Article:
# Re: convincing management to switch to Ocaml

From: Pierre Weis (Pierre.Weis@inria.fr)
Date: Tue Aug 31 1999 - 19:10:34 MET DST

From: Pierre Weis <Pierre.Weis@inria.fr>
Message-Id: <199908311710.TAA18381@pauillac.inria.fr>
Subject: Re: convincing management to switch to Ocaml
To: skaller@maxtal.com.au (John Skaller)
Date: Tue, 31 Aug 1999 19:10:34 +0200 (MET DST)
In-Reply-To: <3.0.6.32.19990831053557.0096ea40@mail.triode.net.au> from "John Skaller" at Aug 31, 99 05:35:57 am

> Sure, I will try. First note that my background is
> in procedural languages. So I am used to calling functions like:
>
> f(x,y)
>
> In ocaml, if I used curried functions, then
>
> f x+1 y
>
> is an error: I have to put brackets around the individual arguments
> instead of the argument list. Secondly, I have a math background,

So, we can consistently consider the mathematical notations as natural, and
use them in Caml :)

The problem in this example has nothing to do with currying, since you would the
same problem writing
f x+1
f (x+1)

Then, compare this expression with the mathematical meaning of
sin x+1

versus
sin (x+1)

As in Caml, sin x+1 means (sin x) + 1.

> where forward polish is right associative:
>
> f g x = f (g (x))
>
> but with curried functions,
>
> f g x = (f g) x
>
> and the _other_ style I've used in math is reverse polish, which
> is similar to the usual OO notation:
>
> x g f = x.g().f()
>
> and now ocaml is yet another convention.

Yes, and once more the Caml convention is the mathematical one.

If you read a succession of functions separated by spaces in a
mathematical book, you certainly will interpret it as an error,
instead of trying to interpret it as some strange stack notation!

For instance

sin cos tan 0

will be seen as a meaningless sequence of symbols, unless you're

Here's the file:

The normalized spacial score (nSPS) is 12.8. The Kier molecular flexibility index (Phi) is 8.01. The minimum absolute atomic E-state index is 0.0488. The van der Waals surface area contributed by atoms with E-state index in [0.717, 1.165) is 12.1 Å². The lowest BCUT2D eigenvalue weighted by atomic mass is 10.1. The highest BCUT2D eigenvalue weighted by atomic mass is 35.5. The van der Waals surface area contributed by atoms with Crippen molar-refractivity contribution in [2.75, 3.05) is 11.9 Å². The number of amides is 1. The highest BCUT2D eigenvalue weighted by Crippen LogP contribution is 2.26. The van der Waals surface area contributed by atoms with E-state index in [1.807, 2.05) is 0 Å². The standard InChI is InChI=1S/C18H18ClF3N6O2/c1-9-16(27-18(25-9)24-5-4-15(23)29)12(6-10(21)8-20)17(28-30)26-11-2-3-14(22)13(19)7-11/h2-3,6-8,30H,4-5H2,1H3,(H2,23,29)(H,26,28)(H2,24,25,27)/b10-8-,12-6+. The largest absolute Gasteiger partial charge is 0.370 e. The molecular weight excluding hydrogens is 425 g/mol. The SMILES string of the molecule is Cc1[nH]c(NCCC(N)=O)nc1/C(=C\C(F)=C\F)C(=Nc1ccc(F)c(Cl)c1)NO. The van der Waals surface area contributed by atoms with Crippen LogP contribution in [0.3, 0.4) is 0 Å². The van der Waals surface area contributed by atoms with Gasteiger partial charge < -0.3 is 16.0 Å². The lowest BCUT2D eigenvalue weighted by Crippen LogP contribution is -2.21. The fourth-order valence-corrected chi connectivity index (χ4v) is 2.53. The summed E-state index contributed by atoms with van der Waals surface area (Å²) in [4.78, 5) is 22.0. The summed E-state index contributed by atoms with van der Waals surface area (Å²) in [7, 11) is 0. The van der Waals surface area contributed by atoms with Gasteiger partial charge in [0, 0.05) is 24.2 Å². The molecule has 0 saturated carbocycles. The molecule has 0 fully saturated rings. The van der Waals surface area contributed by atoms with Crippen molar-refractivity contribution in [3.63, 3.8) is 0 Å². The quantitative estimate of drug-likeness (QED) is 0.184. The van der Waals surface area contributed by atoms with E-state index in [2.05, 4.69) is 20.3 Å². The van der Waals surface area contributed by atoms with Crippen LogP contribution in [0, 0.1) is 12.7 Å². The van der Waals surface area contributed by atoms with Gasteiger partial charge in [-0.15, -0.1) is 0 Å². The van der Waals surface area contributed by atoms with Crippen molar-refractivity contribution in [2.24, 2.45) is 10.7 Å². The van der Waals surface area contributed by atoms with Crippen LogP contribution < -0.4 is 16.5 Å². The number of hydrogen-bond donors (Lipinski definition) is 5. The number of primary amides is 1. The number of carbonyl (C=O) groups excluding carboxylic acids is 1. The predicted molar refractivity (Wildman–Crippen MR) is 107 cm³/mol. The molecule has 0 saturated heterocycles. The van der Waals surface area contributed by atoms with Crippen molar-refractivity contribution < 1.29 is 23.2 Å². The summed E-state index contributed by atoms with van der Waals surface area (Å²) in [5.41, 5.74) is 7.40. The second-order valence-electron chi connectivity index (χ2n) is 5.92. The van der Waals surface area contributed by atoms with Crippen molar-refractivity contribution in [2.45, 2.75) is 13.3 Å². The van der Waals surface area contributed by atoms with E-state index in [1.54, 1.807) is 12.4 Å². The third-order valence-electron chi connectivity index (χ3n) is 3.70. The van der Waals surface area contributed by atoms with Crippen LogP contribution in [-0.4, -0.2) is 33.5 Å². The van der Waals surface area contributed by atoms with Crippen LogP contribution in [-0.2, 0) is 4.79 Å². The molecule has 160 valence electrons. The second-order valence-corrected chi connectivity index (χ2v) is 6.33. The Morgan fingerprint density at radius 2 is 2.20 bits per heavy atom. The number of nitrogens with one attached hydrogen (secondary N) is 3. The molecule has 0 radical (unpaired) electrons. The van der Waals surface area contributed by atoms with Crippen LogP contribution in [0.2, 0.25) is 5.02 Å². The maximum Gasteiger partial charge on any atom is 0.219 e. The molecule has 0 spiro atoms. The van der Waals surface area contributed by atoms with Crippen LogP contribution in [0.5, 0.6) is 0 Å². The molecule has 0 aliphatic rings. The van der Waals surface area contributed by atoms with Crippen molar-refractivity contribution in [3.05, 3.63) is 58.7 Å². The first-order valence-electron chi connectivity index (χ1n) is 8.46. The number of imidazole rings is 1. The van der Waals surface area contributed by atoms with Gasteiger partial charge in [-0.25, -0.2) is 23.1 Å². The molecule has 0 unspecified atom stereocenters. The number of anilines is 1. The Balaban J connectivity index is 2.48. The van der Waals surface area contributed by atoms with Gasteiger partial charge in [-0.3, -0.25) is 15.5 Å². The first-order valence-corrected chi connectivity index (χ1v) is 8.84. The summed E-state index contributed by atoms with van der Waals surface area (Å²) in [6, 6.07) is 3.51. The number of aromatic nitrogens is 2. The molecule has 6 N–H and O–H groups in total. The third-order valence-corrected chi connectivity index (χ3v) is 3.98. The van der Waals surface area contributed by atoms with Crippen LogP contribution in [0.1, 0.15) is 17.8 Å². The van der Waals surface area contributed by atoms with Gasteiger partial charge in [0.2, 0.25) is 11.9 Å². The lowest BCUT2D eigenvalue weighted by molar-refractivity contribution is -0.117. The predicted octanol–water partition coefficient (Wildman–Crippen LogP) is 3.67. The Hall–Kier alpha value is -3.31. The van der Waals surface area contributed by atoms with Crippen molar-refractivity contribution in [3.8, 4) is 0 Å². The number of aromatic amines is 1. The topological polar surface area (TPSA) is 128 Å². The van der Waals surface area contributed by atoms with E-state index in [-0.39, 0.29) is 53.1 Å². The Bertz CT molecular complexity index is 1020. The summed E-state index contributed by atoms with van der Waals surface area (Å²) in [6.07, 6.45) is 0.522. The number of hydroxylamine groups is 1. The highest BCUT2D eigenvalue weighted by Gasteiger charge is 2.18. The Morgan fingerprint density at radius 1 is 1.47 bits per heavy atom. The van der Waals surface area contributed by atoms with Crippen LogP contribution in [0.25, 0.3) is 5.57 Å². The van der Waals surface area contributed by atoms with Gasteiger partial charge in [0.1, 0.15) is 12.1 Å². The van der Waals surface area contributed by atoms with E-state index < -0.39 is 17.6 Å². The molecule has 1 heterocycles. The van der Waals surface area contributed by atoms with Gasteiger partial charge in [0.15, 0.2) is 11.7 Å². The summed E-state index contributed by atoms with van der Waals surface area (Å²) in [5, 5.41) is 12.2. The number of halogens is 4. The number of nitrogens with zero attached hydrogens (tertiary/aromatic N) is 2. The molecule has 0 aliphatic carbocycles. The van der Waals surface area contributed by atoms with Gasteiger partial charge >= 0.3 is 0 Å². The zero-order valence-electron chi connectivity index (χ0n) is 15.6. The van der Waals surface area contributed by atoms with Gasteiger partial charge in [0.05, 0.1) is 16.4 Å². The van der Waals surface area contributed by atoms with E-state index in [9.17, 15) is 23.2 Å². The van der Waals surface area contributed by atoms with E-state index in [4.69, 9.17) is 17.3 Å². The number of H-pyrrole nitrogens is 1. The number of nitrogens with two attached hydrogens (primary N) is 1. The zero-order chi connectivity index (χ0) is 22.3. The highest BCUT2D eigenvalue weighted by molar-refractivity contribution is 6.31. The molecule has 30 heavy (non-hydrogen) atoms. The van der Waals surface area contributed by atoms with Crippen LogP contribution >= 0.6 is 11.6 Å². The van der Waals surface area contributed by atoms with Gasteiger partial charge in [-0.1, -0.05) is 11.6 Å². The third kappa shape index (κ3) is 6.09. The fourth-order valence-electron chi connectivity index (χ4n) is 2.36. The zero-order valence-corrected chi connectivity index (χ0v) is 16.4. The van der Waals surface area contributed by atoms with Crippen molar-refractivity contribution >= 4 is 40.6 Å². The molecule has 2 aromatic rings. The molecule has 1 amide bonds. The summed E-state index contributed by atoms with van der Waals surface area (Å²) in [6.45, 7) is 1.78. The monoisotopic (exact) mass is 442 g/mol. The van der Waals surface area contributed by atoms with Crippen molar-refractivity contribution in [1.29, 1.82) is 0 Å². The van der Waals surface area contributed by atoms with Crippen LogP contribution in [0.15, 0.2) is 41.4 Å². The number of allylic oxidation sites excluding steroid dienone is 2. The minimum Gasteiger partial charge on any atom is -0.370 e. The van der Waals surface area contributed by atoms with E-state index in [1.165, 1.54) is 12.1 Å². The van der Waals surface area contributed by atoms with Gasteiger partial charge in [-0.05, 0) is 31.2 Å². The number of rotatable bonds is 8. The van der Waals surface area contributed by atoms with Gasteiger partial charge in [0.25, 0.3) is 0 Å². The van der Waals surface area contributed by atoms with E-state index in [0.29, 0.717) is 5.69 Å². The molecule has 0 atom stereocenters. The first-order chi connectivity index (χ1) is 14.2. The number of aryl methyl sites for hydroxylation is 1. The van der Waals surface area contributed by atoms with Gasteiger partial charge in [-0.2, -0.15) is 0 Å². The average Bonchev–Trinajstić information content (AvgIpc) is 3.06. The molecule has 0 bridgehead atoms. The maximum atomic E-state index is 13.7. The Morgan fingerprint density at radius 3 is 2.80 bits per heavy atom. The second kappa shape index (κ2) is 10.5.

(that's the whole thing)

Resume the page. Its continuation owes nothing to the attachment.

studying the mathematical theory of functions (namely the
lambda-calculus), where f g h means f (g h). Then, since Caml is a
functional language, it uses the mathematical notation for function
application borrowed from the mathematical theory of functions.

> As a usage example,
> I often have to write:
>
> print_endline (x ^ (string_of_int (f y)))
>
> whereas in a procedural language it would be
>
> print_endline(x ^ string_of_int(f(y)))

As a mathematician, and knowing the mathematical natural conventions
of precedences between function applications and operations, you write

sin x + cos x

and not

(sin (x)) + (cos (x))

(even if the second expression, overparenthesized, is mathematically accepted).

Hence, as you simply write

x + sin (cos y)

x + (sin (cos (y)))

you write in Caml

x ^ string_of_int (f y)

x ^ (string_of_int (f (y)))

(even if the second expression, overparenthesized, is camlly accepted).

> In other words, I'm used to function calls being syntactically
> atomic: the arguments are bracketed and can be 'ignored' visually,
> 'as if they were subscripts'

As in mathematics you can use this technique, and add parens to any